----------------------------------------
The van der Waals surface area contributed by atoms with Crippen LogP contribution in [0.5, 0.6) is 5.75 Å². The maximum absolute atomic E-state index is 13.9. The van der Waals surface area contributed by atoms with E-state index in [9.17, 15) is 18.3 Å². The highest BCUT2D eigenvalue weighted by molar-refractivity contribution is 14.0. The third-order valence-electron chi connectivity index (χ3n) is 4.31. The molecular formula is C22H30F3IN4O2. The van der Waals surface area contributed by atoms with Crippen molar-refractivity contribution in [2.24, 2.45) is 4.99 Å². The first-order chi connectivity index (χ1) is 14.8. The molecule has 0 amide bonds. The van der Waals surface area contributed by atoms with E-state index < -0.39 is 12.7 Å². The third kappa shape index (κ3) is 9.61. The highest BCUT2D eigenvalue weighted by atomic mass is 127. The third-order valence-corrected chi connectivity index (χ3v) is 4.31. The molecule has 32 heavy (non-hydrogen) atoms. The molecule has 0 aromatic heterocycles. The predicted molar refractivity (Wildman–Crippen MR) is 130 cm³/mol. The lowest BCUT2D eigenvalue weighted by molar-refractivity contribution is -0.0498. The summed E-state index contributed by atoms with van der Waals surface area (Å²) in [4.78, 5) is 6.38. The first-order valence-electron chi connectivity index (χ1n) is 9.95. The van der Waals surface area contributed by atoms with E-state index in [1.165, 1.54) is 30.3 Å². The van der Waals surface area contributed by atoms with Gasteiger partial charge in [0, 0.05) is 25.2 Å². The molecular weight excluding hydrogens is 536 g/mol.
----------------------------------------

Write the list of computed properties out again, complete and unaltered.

The van der Waals surface area contributed by atoms with Crippen LogP contribution in [0.5, 0.6) is 5.75 Å². The maximum absolute atomic E-state index is 13.9. The van der Waals surface area contributed by atoms with E-state index in [9.17, 15) is 18.3 Å². The highest BCUT2D eigenvalue weighted by molar-refractivity contribution is 14.0. The third-order valence-electron chi connectivity index (χ3n) is 4.31. The molecular formula is C22H30F3IN4O2. The van der Waals surface area contributed by atoms with Crippen molar-refractivity contribution in [2.24, 2.45) is 4.99 Å². The first-order chi connectivity index (χ1) is 14.8. The molecule has 0 amide bonds. The van der Waals surface area contributed by atoms with E-state index < -0.39 is 12.7 Å². The third kappa shape index (κ3) is 9.61. The highest BCUT2D eigenvalue weighted by atomic mass is 127. The third-order valence-corrected chi connectivity index (χ3v) is 4.31. The molecule has 32 heavy (non-hydrogen) atoms. The molecule has 0 aromatic heterocycles. The predicted molar refractivity (Wildman–Crippen MR) is 130 cm³/mol. The lowest BCUT2D eigenvalue weighted by molar-refractivity contribution is -0.0498. The summed E-state index contributed by atoms with van der Waals surface area (Å²) in [4.78, 5) is 6.38. The first-order valence-electron chi connectivity index (χ1n) is 9.95. The van der Waals surface area contributed by atoms with E-state index in [1.165, 1.54) is 30.3 Å². The van der Waals surface area contributed by atoms with Gasteiger partial charge in [0, 0.05) is 25.2 Å². The molecular weight excluding hydrogens is 536 g/mol.